William Cambridge

William Cambridge was an agricultural engineer who lived and worked in Market Lavington in the 1840s. During this time he proved to be innovative in a number of areas. He is probably best known for his roller – the Cambridge roller which still finds use all over the world.

In 2009 we mounted a display about William Cambridge at Market Lavington Museum, but here we’ll look at an item which we discovered after we set up that display.

William was an early entrant into the manufacture of so called portable steam engines. These were simple devices which could be towed – probably by horse power – from place to place to drive agricultural machinery. Our Mr Cambridge realised that efficiency could be improved if the cylinder and piston were kept warm so he devised a system of using the engine boiler to do just that. It was simple really – just put piston and cylinder on top of the boiler.

"The Steam Jacket" of 1895

Now this book – on steam jackets – may not sound exciting, but it clearly ran to a second edition so it must have been quite highly thought of.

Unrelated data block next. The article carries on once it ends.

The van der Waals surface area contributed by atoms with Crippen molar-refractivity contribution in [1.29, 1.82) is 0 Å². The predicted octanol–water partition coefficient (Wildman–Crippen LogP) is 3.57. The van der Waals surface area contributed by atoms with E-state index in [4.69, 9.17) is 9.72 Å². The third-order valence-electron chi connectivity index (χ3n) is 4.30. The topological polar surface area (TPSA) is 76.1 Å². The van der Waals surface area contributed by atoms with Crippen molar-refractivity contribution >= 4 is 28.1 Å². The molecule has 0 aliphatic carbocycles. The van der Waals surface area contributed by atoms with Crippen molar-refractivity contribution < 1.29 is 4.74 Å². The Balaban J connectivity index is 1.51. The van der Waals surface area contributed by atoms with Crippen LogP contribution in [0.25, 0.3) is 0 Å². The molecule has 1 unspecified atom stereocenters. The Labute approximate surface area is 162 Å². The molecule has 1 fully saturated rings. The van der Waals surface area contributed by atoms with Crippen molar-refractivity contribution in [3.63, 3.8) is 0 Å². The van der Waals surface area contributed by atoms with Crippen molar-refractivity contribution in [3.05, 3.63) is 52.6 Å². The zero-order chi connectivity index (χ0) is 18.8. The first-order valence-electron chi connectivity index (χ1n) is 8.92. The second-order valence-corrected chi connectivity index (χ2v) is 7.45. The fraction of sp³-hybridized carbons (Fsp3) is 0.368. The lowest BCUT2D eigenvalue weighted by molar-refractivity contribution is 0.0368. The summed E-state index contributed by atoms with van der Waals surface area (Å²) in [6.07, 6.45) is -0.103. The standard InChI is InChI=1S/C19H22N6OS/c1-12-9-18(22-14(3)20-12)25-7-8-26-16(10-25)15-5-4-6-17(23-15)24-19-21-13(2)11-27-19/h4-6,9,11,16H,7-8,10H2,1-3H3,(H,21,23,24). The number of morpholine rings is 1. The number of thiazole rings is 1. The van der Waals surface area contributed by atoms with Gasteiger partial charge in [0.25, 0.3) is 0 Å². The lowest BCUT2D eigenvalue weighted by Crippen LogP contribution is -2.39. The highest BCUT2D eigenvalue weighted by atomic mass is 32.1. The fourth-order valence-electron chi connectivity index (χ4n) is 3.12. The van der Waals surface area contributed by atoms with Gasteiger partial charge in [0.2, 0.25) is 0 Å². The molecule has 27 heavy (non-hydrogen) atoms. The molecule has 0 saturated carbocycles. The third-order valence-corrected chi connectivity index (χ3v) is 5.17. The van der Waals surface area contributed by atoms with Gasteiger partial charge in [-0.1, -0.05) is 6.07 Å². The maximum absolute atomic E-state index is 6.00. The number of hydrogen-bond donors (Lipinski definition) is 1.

And a look at the index is revealing for Cambridge (I have underlined his name) appears alongside such greats as James Watt and Thomas Newcomen.

Contents Page from 'The Steam Jacket'

This is the entry in the book for our William.

William Cambridge of Market Lavington from 'The Steam Jacket'

One of the illustrations in the book is of a Cambridge arrangement of boiler and cylinder.

William Cambridge's arrangement of boiler and cylinder

We have much more information about William Cambridge in the museum but we are always keen to learn more so if you have any information then please contact the curator.

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2 Responses to “William Cambridge”

  1. William Colbourne Cambridge « Market Lavington Museum Says:

    […] You can see more of William Cambridge’s inventiveness here. […]

  2. Cultivating Salisbury Plain « Market Lavington Museum Says:

    […] in one pass – based on a very old design originally devised by a chap called William Cambridge. William has featured on these pages before because, for a while, back in the 1830s and 40s he was a Market Lavington man. Indeed, the first […]

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